After getting the all-clear from Lakeman and other sources, Guinness editor-in-chief Craig Glenday announced the reinstatement of Mitchell’s scores on June 17, 2020, saying, “there just wasn't sufficient evidence to support the disqualification across the board.” For his part, Mitchell provided the world with 156 pages of evidence he hoped would clear his name in September 2019. As far as Twin Galaxies is concerned, though, Mitchell's scores remain erased from history.
2. Jessica Anderson’s Fastest Marathon Time While Dressed as a Nurse
Not all record controversies stem from perceived cheating or a disputed score. In April 2019, Guinness itself sparked debate by simply being behind the times. That year, Jessica Anderson, a nurse at the Royal London Hospital, tried to set a new mark for the fastest marathon time while dressed like a nurse by taking part in the London Marathon in a pair of scrubs, her typical work uniform. When she completed the run in three hours, eight minutes, and 22 seconds, she thought she had the record well in hand. Unfortunately, Guinness had different ideas about how a nurse should dress.
According to the organization, a nurse should be decked out in a blue and white dress and white hat. Scrubs, on the other hand, were (apparently) just for doctors. This sparked an immediate outrage, highlighted by a #WhatNursesWear social media campaign designed to let Guinness and the world know how nurses really dress.
Guinness was quick to recognize its mistake, awarding Anderson the record just days after the race. In a statement, Samantha Fay, senior vice president of Guinness World Records, said the organization’s views "were outdated, incorrect and reflected a stereotype we do not in any way wish to perpetuate.”
3. Ali Reda and Joe Girard's Feud Over the (Now Defunct) Car Salesman Record
If you needed a car in the Detroit area in the 1970s, you went to Joe Girard. Known for being able to sell 1000 cars per year, Girard hit his high watermark in 1973, when he totaled 1425 sales for Merollis Chevrolet in East Detroit. This was good enough for a place in the Guinness books until 2017, when a Dearborn, Michigan, salesman named Ali Reda claimed to have topped Girard with a sales total of 1530 new cars and 52 used models. Things got ugly soon after.
Girard immediately went to his lawyers in an attempt to audit Reda’s totals. This eventually led to Girard suing Reda, alleging that his reputation and potential earnings—speaking engagements and book sales—were hurt after Reda went around claiming he beat the record. During this time, Guinness was communicating with Reda about verifying his numbers, but finding an independent body to corroborate Reda's numbers posed a challenge. They couldn’t use GM’s records, since GM would have a stake in the whole affair, and there’s no independent national organization that keeps track of these numbers like there was back in Girard's day.
Reda was going to hire a private auditing firm to run the numbers, but then Guinness reach its own conclusion: The organization opted to do away with the best car salesman category. Girard would remain the historic record holder, but the record itself would no longer be active. By the end of 2018, Girard dropped his lawsuit. The prolific salesman passed away at the age of 90 in February 2019.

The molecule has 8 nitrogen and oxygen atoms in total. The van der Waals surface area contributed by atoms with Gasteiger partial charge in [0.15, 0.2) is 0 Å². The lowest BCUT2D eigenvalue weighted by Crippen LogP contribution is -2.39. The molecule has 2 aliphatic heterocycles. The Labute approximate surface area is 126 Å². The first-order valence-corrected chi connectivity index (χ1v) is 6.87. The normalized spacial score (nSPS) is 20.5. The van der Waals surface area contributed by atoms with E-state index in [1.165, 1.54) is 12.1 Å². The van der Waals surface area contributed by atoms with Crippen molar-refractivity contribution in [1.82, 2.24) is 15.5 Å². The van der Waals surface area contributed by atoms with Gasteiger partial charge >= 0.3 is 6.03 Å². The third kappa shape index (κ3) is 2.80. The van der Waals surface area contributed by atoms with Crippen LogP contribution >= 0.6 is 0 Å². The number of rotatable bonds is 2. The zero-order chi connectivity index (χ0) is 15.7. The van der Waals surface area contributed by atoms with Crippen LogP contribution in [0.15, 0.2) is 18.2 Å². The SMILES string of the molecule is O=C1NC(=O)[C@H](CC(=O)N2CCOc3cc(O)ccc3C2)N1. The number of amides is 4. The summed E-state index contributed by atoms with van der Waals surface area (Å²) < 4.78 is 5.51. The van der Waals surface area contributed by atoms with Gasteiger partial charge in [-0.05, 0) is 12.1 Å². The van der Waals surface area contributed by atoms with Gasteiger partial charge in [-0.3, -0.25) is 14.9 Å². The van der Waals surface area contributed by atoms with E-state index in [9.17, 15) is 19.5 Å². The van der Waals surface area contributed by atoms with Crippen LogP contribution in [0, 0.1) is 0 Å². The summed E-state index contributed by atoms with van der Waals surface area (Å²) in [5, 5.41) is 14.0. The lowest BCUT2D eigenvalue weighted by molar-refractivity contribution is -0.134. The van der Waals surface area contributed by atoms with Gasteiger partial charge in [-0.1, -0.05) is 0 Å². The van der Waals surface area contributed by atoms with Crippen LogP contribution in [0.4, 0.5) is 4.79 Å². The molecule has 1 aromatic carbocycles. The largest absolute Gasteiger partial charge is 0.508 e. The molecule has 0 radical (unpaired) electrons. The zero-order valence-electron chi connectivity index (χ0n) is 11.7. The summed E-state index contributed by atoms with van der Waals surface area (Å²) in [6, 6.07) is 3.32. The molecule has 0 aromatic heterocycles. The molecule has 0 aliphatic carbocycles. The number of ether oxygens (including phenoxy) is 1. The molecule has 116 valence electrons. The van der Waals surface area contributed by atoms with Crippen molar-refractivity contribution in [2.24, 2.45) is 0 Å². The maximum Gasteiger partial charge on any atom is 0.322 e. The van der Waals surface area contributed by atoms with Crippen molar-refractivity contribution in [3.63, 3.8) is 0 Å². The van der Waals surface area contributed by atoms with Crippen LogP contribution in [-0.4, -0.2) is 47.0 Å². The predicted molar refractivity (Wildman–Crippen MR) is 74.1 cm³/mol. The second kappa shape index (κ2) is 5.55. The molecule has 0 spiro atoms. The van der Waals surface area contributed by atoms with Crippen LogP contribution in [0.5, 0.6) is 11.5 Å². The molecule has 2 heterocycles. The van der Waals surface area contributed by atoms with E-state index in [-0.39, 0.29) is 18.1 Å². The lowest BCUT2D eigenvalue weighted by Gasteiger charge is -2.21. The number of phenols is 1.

4. Elizabeth Llorente's Burpee Record
Doing 20 burpees is enough to make most gym goers wave the white flag, so when it was reported that Australian trainer Elizabeth Llorente did 1490 of them in an hour and shattered a world record in the process, it seemed unbelievable. But once people started watching the video, the awe turned into doubt—because, by burpee standards, Llorente’s form raised some questions.
Instead of doing traditional burpees from start to finish—in short: kick out, push up, and jump back up with your hands in the air—Llorente seemed to do a far more abbreviated version of the move. There was no pushing up, very little jumping, and absolutely no hands over her head. The internet, as it does, was quick to discredit the (still incredibly impressive) total—but technically, Llorente was within the guidelines of what Guinness considers a burpee. So while this version of a burpee may not fly with your personal trainer, it’s good enough for Guinness.
5. Jeanne Calment’s Disputed Age (And Identity)
Jeanne Calment’s Guinness World Record doesn't involve doing 7600 pull-ups in 24 hours or eating 28,788 Big Macs during her lifetime, but her accomplishment is perhaps the most impressive in the organization’s history. That’s because Calment is the oldest person Guinness has ever authenticated, living to the age of 122 years and 164 days. She was born on February 21, 1875, and died on August 4, 1997—but some people believe she was far younger than she claimed. And that Jeanne wasn’t really Jeanne.
It gets complicated, but, in short, a pair of Russian researchers—gerontologist Valery Novoselov and mathematician Nikolay Zak—believe the woman in the record books was actually Yvonne, Jeanne’s daughter. The theory is that Jeanne died in 1934, which is when Yvonne is said to have succumbed to pleurisy. From there, Yvonne usurped her mother's identity to avoid an inheritance tax, according to CBS. Their findings were included in a paper in 2018.
The researchers’ claims focus on the discrepancies in Jeanne's physical appearance from over the years—eyes that went from black to gray and a height that never changed, even as a centenarian—along with the fact that Calment apparently had younger photos of herself burned once she gained notoriety. Plus, it’s just really, really hard to live to 122, with mathematician Zak saying the odds are “infinitesimally small.”
But for Guinness, while controversy may surround Calment’s mark, her record is secure. And they certainly have no time for the doubts Novoselov and Zak raised. “These are bad guys, playing nasty games,” Robert Young, a consultant for Guinness World Records and a director of the Gerontology Research Group, told The New Yorker. “This is a manufactured controversy—we don’t even consider the case to be disputed.”